Students launch organization to advocate against child marriage in the US
Student Against Child Marriage was created in the spring
A group of American University students created the new nonprofit organization Students Against Child Marriage this spring, in an effort to raise awareness of child marriage in the United States and promote anti-child marriage legislation.
Despite a relative lack of attention to the issue, child marriage remains prevalent in the U.S. Between 2000 and 2015, at least 207,459 minors were married in the country, according to PBS’ “Frontline.” Max Robins, a junior in SPA and the organization’s founder and executive director, said that he recognized a lack of student advocacy on the issue and saw an opportunity to use student voices to change child marriage laws.
“I have incredible respect for student activism after what we’ve seen this year with Black Lives Matter and what we saw two years ago in the fight for gun safety,” Robins said. “Students have an unequaled ability to bring about sweeping societal change and create reform.”
Child marriage poses particular legal issues that make victims vulnerable to years of abuse with little recourse. Once a parent signs off for their minor child to be married, the child is typically still unable to file legal proceedings for themselves, and divorce is effectively impossible.
Robins and the group’s chief operating officer, junior Ames Jewart in CAS, said that their main focus will be making laws against child marriage a legislative priority. As of May 2020, 47 states had yet to entirely ban child marriage, primarily due to legislative loopholes left in decades-old legislation.
Donna Pollard, the head of Survivors' Corner, a Kentucky-based organization supporting survivors of various traumas, including from child marriage, said that she had been working with Robins since the inception of the group at AU.
“I was at first kind of leery, skeptical about what people's intentions are,” Pollard said. “But after realizing how receptive he was to best practices we’ve identified, I realized that it was really a great opportunity to partner.”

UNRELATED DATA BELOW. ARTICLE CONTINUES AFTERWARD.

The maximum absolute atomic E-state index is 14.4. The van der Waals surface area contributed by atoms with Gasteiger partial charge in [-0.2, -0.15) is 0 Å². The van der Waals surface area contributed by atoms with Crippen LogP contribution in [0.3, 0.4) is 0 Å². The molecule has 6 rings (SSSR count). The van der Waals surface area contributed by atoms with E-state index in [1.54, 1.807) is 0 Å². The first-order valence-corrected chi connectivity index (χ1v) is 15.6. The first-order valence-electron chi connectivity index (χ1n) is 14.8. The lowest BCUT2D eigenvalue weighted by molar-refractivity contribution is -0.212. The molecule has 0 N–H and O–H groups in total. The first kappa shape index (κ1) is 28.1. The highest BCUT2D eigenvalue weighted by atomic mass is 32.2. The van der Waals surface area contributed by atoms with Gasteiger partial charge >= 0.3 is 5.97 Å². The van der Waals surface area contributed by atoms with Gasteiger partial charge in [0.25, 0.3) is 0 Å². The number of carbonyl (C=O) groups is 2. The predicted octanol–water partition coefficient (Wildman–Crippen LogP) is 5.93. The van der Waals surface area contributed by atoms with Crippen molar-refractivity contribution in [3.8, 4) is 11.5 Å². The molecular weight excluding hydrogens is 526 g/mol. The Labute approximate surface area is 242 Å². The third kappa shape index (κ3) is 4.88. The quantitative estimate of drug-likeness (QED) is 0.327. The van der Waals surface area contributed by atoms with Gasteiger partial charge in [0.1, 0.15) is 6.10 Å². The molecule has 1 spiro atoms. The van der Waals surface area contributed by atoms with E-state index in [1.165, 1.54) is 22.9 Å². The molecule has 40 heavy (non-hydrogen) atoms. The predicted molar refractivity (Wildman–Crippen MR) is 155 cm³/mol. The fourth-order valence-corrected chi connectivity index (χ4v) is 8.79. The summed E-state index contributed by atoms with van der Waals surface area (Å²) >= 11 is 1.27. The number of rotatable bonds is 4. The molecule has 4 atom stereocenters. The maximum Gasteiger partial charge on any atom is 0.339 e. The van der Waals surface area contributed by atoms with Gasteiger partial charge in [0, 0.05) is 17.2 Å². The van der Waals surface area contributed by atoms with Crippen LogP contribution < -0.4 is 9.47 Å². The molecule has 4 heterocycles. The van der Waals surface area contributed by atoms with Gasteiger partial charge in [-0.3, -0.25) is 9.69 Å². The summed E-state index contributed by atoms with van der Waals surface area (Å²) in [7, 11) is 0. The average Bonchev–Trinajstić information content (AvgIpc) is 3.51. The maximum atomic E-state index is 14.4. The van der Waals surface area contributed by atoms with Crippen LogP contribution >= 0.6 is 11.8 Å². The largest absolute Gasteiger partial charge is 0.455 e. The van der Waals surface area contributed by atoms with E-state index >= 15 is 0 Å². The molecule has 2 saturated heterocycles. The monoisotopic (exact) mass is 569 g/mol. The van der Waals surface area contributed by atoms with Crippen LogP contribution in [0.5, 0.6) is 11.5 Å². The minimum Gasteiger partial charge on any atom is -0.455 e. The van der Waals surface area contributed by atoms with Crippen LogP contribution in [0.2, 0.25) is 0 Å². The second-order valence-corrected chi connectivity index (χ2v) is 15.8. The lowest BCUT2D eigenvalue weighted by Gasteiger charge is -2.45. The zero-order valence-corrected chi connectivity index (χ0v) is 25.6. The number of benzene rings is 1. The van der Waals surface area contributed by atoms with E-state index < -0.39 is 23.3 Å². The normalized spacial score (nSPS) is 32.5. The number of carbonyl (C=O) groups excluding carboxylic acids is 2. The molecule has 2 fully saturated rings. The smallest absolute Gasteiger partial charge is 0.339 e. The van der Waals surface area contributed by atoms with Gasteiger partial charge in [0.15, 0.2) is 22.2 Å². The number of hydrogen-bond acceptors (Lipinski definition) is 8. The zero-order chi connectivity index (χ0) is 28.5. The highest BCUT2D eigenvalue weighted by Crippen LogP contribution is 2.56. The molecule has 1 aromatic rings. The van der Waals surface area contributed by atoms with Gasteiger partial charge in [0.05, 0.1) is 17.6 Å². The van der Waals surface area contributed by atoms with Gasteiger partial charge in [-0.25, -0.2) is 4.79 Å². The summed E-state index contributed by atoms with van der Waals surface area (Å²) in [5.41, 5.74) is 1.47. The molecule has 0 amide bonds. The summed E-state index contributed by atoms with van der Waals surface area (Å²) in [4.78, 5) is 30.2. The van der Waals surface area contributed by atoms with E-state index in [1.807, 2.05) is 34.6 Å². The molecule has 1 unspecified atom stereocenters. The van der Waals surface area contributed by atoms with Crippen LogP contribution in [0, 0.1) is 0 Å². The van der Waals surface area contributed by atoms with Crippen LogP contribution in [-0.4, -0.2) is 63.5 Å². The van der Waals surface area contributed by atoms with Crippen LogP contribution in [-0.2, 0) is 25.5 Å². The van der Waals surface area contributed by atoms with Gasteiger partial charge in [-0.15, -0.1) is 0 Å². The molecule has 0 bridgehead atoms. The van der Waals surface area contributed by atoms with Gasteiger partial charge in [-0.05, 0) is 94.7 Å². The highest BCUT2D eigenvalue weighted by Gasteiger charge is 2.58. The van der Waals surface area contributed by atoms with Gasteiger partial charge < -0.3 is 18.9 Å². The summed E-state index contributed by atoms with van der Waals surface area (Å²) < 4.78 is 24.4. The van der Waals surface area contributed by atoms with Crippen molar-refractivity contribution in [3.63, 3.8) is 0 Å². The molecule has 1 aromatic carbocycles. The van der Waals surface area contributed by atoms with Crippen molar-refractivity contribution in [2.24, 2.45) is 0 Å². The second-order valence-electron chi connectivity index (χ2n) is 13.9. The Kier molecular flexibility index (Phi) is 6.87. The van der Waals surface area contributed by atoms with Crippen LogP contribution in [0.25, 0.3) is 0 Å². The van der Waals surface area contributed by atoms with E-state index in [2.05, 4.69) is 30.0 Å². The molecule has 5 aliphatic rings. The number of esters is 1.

A child marriage survivor herself, Pollard felt that the two groups’ missions paired well together.
“You have [Survivors’ Corner’s] specific niche area which is providing that nurturing and supportive empowerment to survivors,” Pollard said. “And then you have incredibly energized students that are exercising their voice, and are so close to the ages of children that are being married off, so they have a lot of insight to bring to the conversation.”
Although its leaders anticipate an eventual expansion, the first project that Students Against Child Marriage will be undertaking is the 10 State Strategic Plan, which is pushing states to adopt anti-child marriage policies through individual campus groups in each of those states.
“What we're doing is we're working to expand the battlefield,” Robins said. “We had many conversations with existing advocates, child marriage survivors and lawmakers to determine where we could have the biggest impact possible.”
The group is pushing for Massachusetts’ Act to End Child Marriage to pass. The bill would mandate that “a magistrate or minister shall not solemnize a marriage if a party to the marriage is under the age of 18.”
While legislation has been their first priority, Jewart noted that one of the biggest pitfalls in the beginning of their advocacy was the lack of readily available data on child marriage. As a result, the group hopes to create a child marriage research library.
“There’s a lot of research on the subject, but it’s all spread out,” she said. “So we’re working on getting on centralizing that research and offering our own research.”
As of September 2020, the group’s website includes a U.S. map detailing the prevalence of child marriage in each state where data is available.
While Students Against Child Marriage isn’t a club, Jewart and Robins stressed that they are a student-driven organization and that student engagement, both at AU and around the country, will be crucial to both their research and legislative advocacy efforts.
“If you sign up for the AU chapter on our website, you’ll get emails about how you can take steps like emailing this legislator or tweeting about this fact,” Jewart said. “But we also do a lot of research, and anyone that wants to help is welcome to.”